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Nurse Practitioner Council of Collier County

FNPN Newsletter Bullets have been posted!

Posted about 6 years ago by Karen Blankenship

Click Here to view the FNPN May-June 2012 Newsletter Bullets

Good Morning! 

We would like to bring you up to date on what’s new in your own backyard of Florida. In this newsletter you will find the following: 

Contents
  • Founder and Foundation a winning combination 
  • Important message from the Florida Coalition for Advanced Practice Nursing 
  • Unspoken word 
  • Education Updates 
  • Membership Update 
  • FNPN Spotlight 
  • From Your AANP Representative 
  • Job Announcement 
  • FNPN PAC Update 
  • Around the State and Around the Nation 
  • News You Can Use 

Quote of the Month:
"One person with a belief is equal to a force of ninety-nine who have only interests." 

- Peter Marshall

 

Founder and Foundation-A winning combination

The "power of giving" is a bond between the AANP Foundation and Loretta C. Ford (co-founder of the first nurse practitioner education program) who have established the "Loretta C. Ford Leave a Legacy" fund to benefit NPs through scholarships, grants and educational assistance 

Dr. Ford's contributions to the NP role have been significant and vast, historically and continuously. Her work on this issue began when she launched the NP movement for specialized training to "assess, diagnose, treat and evaluate. Her mission was to care for and about people in a compassionate, competent and caring way." Dr. Ford introduced the NP program using the public health nursing model in 1965 and was surprised to receive tremendous resistance. Having been through the Great Depression, World War II and many other life challenges, she drew upon her heritage and conviction to persevere.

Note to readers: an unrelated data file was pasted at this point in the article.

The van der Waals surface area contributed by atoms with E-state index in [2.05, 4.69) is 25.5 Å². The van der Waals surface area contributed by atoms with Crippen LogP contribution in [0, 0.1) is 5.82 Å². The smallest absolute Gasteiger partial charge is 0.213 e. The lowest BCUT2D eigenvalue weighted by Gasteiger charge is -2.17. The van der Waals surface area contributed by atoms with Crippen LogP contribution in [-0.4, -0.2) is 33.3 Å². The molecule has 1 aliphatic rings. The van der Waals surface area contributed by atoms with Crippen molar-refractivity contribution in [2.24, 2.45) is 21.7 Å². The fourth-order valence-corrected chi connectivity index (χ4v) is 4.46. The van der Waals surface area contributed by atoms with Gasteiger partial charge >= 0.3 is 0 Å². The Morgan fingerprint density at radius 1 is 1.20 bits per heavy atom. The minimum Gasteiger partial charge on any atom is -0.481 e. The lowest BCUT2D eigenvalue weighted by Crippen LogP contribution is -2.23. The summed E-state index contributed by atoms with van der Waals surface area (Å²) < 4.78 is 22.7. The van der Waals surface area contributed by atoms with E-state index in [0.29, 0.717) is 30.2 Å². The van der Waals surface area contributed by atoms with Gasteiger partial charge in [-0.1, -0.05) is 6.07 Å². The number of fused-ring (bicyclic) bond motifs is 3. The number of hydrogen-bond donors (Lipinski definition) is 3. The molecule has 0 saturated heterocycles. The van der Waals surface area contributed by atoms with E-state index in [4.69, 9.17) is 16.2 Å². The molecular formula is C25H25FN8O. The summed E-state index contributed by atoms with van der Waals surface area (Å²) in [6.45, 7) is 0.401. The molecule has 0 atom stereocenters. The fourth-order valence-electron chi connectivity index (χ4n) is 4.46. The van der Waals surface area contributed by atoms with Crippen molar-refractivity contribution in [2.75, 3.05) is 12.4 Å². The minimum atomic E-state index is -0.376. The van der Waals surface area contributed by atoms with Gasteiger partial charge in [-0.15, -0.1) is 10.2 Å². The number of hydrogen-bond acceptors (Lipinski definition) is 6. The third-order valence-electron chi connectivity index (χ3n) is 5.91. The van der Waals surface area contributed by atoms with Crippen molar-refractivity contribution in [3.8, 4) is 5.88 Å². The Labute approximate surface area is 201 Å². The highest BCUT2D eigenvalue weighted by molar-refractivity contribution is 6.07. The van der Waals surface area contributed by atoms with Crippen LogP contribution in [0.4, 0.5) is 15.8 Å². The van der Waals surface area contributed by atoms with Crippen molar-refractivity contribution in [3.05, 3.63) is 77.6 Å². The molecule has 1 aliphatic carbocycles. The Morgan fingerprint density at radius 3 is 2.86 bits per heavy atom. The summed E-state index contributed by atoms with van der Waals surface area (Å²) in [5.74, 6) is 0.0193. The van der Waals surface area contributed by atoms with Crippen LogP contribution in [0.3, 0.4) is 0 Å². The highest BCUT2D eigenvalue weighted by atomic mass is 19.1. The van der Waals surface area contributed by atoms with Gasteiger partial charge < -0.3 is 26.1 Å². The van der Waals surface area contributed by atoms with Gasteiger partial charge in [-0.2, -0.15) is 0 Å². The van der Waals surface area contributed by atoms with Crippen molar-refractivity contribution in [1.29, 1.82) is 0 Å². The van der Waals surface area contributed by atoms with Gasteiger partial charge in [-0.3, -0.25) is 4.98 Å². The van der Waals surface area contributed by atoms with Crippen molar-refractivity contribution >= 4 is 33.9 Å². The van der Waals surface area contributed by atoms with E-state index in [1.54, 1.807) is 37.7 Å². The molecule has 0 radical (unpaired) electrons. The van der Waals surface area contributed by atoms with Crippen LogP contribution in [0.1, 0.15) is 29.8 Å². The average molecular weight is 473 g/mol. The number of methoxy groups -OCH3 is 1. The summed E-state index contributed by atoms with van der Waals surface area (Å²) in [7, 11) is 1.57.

Her persistence paid off, and since then, she has steadily provided leadership, advocacy and authorship of hundreds of publications on NP history, education and issues in advancing nursing practice and health care. 

Now she has added a voice of philanthropy for giving back. "It is the power of giving, where you can insist that gender issues, rights and education are honored.," shared Dr. Ford. She urges NPs to support their colleagues and those still in training with the habit of routine giving. "He who gives while he lives, knows where it goes," is a quote she offers and practices with her husband of over 60 years."Dr. Ford's commitment to education and better health for the nation is exemplary. 

The Loretta Ford Legacy Society and Dr. Ford will be spotlighted at the AANP Foundation's Honors Dinner to be held this June in Orlando at the AANP National Conference. 

For more background on Dr. Ford, visit http://vimeo.com/18465043 and view a short 2011 documentary filmed by Susan Hagadorn titled "The Disruptive Innovator." For more information on how you can leave a lasting legacy, visit the AANP Foundation website at www.aanp-foundation.org 
Article from the AANP foundations newletter April 2012 Edition

 

From the Florida Coalition of Advanced Pactice Nursing

Florida Medical Association and other Physician Groups File Legal Challenge to Board of Nursing Rule on Conscious Sedation